Let’s say the family is willing to purchase dining, gas and Amazon gift cards and don’t mind juggling two credit cards in their wallet on top of that. You can buy Visa gift cards at Staples, though only $200 denomination (with $6.95 fee). You can also buy Visa gift cards at some gas stations and get 3 points per dollar with Amex EveryDay Preferred.
But let’s assume they don’t want to go this route, and prefer to use credit cards for everything else. Both spouses are anal retentive and very conscientious of bonus categories and which card should be used for each and every purchase.
The rewards breakdown
We assume that they buy gas station, dining and Amazon gift cards at office supply stores in order to get 5 points per dollar, and maximize Freedom when it’s a bonus category.
Using Chase Ink Plus and Chase Freedom, you will get:
1. Gas: 12,000 Ultimate Rewards points.
2. Amazon: 18,000 points.
3. Dining: 18,000 points.
4. Groceries: 7,500 points from the first quarter; 7,500 from the rest of the year. Total of 15,000 points.
5. Cell phone: 6,000 points.
6. Everything else: 4,200 points.
Grand total: 73,200 points.
We will utilize Sallie Mae Barclaycard for gas, Amazon and $250 in grocery bills each month. Using Amex and Sallie Mae cards, you will get:
1. Gas: $120
2. Amazon: $180
3. Dining: Here is a small twist. You can buy Starbucks and many other restaurant gift cards at 10% off (or more) by searching Giftcardgranny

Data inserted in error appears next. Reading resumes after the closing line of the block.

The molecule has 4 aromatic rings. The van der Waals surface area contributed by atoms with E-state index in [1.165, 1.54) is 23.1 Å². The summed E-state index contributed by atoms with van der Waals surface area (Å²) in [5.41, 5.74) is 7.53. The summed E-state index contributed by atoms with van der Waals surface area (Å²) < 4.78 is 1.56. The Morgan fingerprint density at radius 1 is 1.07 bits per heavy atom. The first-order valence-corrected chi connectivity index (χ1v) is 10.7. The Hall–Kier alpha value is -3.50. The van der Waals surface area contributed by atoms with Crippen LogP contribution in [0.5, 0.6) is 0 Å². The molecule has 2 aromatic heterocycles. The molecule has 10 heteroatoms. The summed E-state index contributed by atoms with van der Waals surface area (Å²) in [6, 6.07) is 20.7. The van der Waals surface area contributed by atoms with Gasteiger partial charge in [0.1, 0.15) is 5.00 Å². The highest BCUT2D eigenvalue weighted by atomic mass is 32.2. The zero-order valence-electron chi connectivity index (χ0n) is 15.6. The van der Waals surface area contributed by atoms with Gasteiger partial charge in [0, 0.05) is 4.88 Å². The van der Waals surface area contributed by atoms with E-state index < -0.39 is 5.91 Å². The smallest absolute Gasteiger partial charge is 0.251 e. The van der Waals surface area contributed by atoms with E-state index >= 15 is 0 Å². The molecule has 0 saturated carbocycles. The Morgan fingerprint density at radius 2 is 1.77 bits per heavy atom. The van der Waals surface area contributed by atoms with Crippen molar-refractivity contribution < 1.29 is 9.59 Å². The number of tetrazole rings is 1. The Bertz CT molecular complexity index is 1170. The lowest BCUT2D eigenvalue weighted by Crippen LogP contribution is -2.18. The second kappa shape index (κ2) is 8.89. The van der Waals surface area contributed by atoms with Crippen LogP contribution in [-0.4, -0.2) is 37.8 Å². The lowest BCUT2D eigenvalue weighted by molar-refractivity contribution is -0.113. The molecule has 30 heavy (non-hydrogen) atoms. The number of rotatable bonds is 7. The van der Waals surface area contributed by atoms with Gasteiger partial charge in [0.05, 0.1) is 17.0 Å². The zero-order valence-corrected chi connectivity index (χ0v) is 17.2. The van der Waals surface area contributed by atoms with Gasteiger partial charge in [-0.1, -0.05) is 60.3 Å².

And here is another example:
So, assuming we use Amex and get 1.5 MR points per dollar, plus 10% off (conservative estimate), the total will be:
5,400 MR points, plus $360 we’ve saved on gift cards. Remember, when we use Chase Ink Plus, we are foregoing the 10% in savings.
4. Groceries: 27,000 MR points, plus $150 cash back with Sallie Mae.
5. Cell phone: 1,800 MR points ( we get 1.5 points per dollar with Amex)
6. Everything else: 6,300 MR points.
Grand total: $810 in cash back and 40,500 Membership Rewards points.
Assuming that you value MR and UR points equally (I do), you would essentially be trading $810 in cash back for 32,700 Ultimate Rewards points. Taking into account the fact that you can make up for Amex annual fee through various promos, the number is actually $905.
I’ve gotten over $100 worth of discounts on places like Walmart and Staples in one year, and that doesn’t even take into account Small Business Saturday promo that netted me $60 on just one Amex card. By that logic, you would be buying Ultimate Rewards points for 2.77 cents a piece.
That’s extremely steep and means that even a category 1 Hyatt will cost you $139 per night based on this logic. And that’s for their lowest tier redemption! I simply don’t find Hyatt option all that compelling, to be honest.